Making sense of digital election

Thursday June 18 2020


By Karoli Ssemogerere

Government has weighed the risks of postponing the election and demurred.
Both the term of Parliament and the President would have to be approved by a two thirds majority of Parliament.

By voters being solicited online on the Internet, the largest voting groups will see their favourite candidates on voting day. The Electoral Commission, aside from distributing voting materials, may experiment with simplified mechanical balloting and capitalise this expense.

Politicians would silently start clapping for the Electoral Commission to reduce the logistical challenges for candidates. Many countries are now using electronic voting, a potential boon for mobile phone users, voting by SMS is much cheaper than using a full ballot.

Like other systems, people may argue about disenfranchisement, but this can be managed by incorporating the other participants at the booth. Digital voting does not have ballot stuffing.

Card readers are the most hardware, but the law can provide for monitoring voting and counting both offline, but with secure transmission of results by station.

In Kenya ,TV viewers were in the 2017 presidential petition riveted by failures linked to digital failures. The Supreme Court of Kenya had no excuses by failure to comply with the law before striking down the first 2017 election.


In 2000, US machine fabricator Diebold was accused of manipulating the outcome on the ballot paper through its machines. Most of the US was still voting on paper at the time.

Today, grants have covered most, if not nearly all of the country. Democrats and Republicans went after in ways that would be unimaginable today. The courts ruled that unless it was a petition challenging an election, it had no business doing the work of electoral authorities.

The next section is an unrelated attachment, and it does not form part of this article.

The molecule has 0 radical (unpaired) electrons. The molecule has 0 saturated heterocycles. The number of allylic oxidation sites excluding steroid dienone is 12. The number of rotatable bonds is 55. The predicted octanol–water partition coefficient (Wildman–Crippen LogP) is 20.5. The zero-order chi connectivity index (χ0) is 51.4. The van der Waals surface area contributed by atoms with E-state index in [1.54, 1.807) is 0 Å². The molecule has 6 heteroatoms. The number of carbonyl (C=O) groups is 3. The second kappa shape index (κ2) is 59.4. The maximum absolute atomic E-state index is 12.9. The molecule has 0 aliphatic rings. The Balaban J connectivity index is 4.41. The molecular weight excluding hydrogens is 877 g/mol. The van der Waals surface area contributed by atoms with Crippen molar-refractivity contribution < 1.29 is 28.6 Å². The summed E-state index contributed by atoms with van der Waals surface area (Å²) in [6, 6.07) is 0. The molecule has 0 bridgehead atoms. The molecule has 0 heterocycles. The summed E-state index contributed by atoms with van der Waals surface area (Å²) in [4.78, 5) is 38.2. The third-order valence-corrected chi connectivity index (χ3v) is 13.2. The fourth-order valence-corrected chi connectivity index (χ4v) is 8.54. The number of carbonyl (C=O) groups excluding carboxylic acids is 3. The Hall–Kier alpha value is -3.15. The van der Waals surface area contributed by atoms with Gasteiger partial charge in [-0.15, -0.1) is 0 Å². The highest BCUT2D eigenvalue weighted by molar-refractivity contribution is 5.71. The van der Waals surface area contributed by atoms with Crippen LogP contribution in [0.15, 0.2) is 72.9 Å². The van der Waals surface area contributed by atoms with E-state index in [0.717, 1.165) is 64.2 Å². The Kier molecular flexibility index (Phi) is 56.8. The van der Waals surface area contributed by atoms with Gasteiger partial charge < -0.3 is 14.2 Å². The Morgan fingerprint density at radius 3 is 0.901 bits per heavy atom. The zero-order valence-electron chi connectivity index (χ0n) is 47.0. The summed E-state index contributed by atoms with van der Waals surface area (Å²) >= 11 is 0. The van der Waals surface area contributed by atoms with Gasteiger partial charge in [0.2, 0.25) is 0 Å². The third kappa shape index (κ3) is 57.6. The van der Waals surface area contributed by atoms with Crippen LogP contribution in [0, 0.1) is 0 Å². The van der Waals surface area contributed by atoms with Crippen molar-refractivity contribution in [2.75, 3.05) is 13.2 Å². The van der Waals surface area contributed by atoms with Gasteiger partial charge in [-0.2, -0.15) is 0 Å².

Neither Republicans nor Democrats would use electronic voting yet elections in Florida have even closer. Voters go to court, but mostly to enforce vote counts, especially where the margin leads to an automatic vote recount.

Government’s current plans to have voters stay at home will leave a big section of the electorate disenfranchised.

Mere statements that this affects all candidates and voting groups in equal measure ignore that massive digital divide and prowess enjoyed by different subgroups.

Tamale Mirundi’s online footprint or Stella Nyanzi - both have a large digital footprint, but the composition and content they present is different.

Digital access may have other barriers. Voters may want to see fully coloured Ads, which may not be possible on the majority of phones upcountry. Smart phones may not be able to activate full pictures, but this is another factor equally affecting similar groups all over the country.

Pressure groups getting ready to “rent” their groups are potentially going to be unhappy youth groups, people for the ride who eventually forget who they planned to vote for when they reach the polling station. Hide your PIN or else face sanctions is a good enough message to protect the integrity of the ballot.

In the digital communications economy, radio, television, content creation and distribution are industries that will benefit from increased business. During the Papal visits, this was the case even though the media quickly switched back to manual as very few foreign broadcasters saw little need for retaining local producers that wasn’t reliable and lacking in attention to detail.

Technology is now much cheaper for most producers. A phone can produce good content including photography.

Coronavirus has forced broadcasters to switch to producing entire newscasts at homes in the kitchen, etc. This has come at a time when employers are sweating payroll and related expenses.

Mr Ssemogerere is an Attorney-At-Law and an Advocate.